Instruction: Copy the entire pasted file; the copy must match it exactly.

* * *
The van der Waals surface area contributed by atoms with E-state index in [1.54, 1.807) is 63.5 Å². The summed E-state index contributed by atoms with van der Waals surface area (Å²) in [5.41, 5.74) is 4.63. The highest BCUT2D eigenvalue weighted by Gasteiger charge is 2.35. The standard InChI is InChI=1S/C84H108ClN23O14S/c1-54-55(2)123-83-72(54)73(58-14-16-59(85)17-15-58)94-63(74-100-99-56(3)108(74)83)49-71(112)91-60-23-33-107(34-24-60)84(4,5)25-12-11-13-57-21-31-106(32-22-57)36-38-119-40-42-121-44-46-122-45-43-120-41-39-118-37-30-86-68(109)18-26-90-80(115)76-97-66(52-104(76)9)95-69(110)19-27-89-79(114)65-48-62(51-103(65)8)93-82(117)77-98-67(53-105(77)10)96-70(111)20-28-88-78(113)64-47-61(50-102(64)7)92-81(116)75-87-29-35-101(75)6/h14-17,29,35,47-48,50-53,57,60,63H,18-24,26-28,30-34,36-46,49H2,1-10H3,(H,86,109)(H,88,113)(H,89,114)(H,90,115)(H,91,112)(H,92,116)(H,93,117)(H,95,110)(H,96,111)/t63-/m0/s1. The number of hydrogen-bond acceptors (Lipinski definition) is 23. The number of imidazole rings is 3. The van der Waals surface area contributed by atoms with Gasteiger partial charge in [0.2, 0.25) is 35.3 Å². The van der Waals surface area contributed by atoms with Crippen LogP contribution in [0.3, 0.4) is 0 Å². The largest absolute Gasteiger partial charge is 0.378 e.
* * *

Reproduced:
The van der Waals surface area contributed by atoms with E-state index in [1.54, 1.807) is 63.5 Å². The summed E-state index contributed by atoms with van der Waals surface area (Å²) in [5.41, 5.74) is 4.63. The highest BCUT2D eigenvalue weighted by Gasteiger charge is 2.35. The standard InChI is InChI=1S/C84H108ClN23O14S/c1-54-55(2)123-83-72(54)73(58-14-16-59(85)17-15-58)94-63(74-100-99-56(3)108(74)83)49-71(112)91-60-23-33-107(34-24-60)84(4,5)25-12-11-13-57-21-31-106(32-22-57)36-38-119-40-42-121-44-46-122-45-43-120-41-39-118-37-30-86-68(109)18-26-90-80(115)76-97-66(52-104(76)9)95-69(110)19-27-89-79(114)65-48-62(51-103(65)8)93-82(117)77-98-67(53-105(77)10)96-70(111)20-28-88-78(113)64-47-61(50-102(64)7)92-81(116)75-87-29-35-101(75)6/h14-17,29,35,47-48,50-53,57,60,63H,18-24,26-28,30-34,36-46,49H2,1-10H3,(H,86,109)(H,88,113)(H,89,114)(H,90,115)(H,91,112)(H,92,116)(H,93,117)(H,95,110)(H,96,111)/t63-/m0/s1. The number of hydrogen-bond acceptors (Lipinski definition) is 23. The number of imidazole rings is 3. The van der Waals surface area contributed by atoms with Gasteiger partial charge in [0.2, 0.25) is 35.3 Å². The van der Waals surface area contributed by atoms with Crippen LogP contribution in [0.3, 0.4) is 0 Å². The largest absolute Gasteiger partial charge is 0.378 e.